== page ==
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Dr.Kamala Selvaraj – April 1st, 2007
Dr. Kamala Selvaraj is the head of the department of Obstertrics and gynaecology in G.G. Hopspital, a multispeciality Institution at Madras. Her long cherished desire and ultimate goal was to establish a Fertility Research Center at this hospital and do the maximum possible for the sub-fertile couple.
In order to perfect her work she has undergone training in In Vitro Fertilization and Embryo Transfer (IVF and ET) at Monash University, Melbourne, Australia and thereafter at several similar centres in U.K, U.S.A and Singapore. In 1989 she established a full fledged Fertility Research Centre at G.G.Hospital with equipments and facilities matching western Standards.
She was the first to bring out the First Test Tube Baby of South India in a 30 years married, 47 year old woman and successive babies by the ingenious IVF and ET, GIFT, PROST, SOFT, ICSI, Surrogate, Frozen and IUI techniques.
Excerpts from the interview:
1. Being a doctor your timings are ought to be very demanding. How much time do you get to spend with your family?
Well, my timings are very restricted. I practise from morning to evening. So, when I go in the evening around 6-30 or 7-00, I go and see what has happened at home for that day. Anything is wanted, I get it done immediately. Also I chart out everday’s menu before I go to work.
2. How do you manage to get your children’s needs?
There is no word “NO” in my dictionary to my children. I always store all the necessary items and toiletries. I have a stock of the necessary items at home always. I see to that their needs are fulfilled. Either I do it or I get it done through my workers. If my son says, ‘Mum I want food from Taj, next minute I will order the food for him’.
3. How do you organize yourself to strike a balance between your work and family?
As I remember, I will stick a label telling what all to do. You tend to forget things, which is very common. Another thing is I never postpone anything, no matter, how tired I am. So that you are free for that night. You don’t need to carry it to the next day. If I remember something which I have to do, I tell to my workers near by and ask them to do it immediately. A busy woman has to be organised.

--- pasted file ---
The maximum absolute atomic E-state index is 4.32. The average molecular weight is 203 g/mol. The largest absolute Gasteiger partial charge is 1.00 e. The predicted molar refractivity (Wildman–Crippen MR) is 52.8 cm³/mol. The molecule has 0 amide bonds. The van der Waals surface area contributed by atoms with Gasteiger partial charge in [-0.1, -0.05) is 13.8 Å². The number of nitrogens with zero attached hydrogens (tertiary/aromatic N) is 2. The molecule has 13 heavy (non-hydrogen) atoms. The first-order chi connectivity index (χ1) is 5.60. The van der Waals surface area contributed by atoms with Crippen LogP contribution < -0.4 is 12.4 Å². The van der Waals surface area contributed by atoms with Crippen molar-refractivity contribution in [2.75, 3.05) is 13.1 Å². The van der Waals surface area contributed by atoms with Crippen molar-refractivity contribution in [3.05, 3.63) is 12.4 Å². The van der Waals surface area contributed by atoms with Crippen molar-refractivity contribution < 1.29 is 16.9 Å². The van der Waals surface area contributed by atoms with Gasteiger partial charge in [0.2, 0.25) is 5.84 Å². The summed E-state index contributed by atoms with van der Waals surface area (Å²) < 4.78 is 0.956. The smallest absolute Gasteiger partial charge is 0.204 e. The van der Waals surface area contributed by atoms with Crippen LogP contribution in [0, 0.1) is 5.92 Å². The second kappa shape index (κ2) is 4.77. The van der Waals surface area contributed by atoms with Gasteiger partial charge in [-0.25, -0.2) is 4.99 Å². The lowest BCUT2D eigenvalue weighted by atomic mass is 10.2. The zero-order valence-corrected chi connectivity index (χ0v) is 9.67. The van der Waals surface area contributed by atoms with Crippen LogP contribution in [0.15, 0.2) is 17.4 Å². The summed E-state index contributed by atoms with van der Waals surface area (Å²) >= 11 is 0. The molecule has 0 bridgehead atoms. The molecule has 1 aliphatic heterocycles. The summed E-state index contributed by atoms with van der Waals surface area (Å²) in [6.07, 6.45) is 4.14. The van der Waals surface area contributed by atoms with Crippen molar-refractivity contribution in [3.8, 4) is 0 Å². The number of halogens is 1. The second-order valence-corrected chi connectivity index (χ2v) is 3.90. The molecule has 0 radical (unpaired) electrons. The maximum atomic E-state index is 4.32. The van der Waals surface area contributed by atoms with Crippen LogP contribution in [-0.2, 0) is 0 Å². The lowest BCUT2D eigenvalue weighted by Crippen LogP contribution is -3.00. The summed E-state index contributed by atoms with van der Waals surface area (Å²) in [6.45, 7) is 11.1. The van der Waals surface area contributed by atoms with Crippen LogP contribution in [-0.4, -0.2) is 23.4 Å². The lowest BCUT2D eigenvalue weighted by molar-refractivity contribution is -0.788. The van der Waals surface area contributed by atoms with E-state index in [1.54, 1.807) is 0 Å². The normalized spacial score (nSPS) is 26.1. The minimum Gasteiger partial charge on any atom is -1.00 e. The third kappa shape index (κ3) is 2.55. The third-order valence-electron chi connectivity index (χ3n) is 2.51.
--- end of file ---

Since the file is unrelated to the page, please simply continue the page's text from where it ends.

4. People say, ‘Being woman is hard and being an Indian woman is harder’, Would you agree with it?
No definitly not. It is wonderful to be an Indian woman. You have to work hard to achieve something. I do work long hours, and I rarely get time even to watch televisions. I missed a lot of pictures on recent Tsunami.
5. Can we call you a workaholic person then?
Yes. Iam. When I was in college, I never knew that Indira Gandhi was the prime Minister of India. I work very hard but also I have spent quality time with my children and I am spending good time with my grand children as well.
6. Can you tell as how did you manage your family in the very initial days?
Mine is a love marriage. When we started our family, I just had one servant maid who came and cleaned the house. We could not afford for many maids then. So necessarily I had to cook, leave the children in school and take care of all things. When we became more affluent to, then I managed with the help of the maids.
7. Are you religious?
Yes. I am. I and my sisters were brought up under a strict supervision. Even today in the hospital all the workers will join and we celebrate all the festivals right from English New year, pongal, Tamil New year, Navarathri, Christmas and so on….on fridays we do poojas and everyday we put flowers to the God.
8. Do you still pursue your hobbies?
Yes. Swimming is my best hobby. I regularly go for a good swim. I also like to draw, paint and listen to songs. Twice aweek a lady comes and teaches us bajhan songs for an hour. I go for concerts and if I think if it is a rare chance then I make sure I go and attend it.
9. Do you think Indian medical facilities match with the developed countries?
Medical facilities are very good in India. I would say it is equal or better compared to Overseas. Especially Chennai is very good.
10. Who is your role model?
My father Late: Gemini Ganesan is my role model. He tells that, the time wasted can never be got back. So that itself was a great inspiration, that made me into what I am to-day.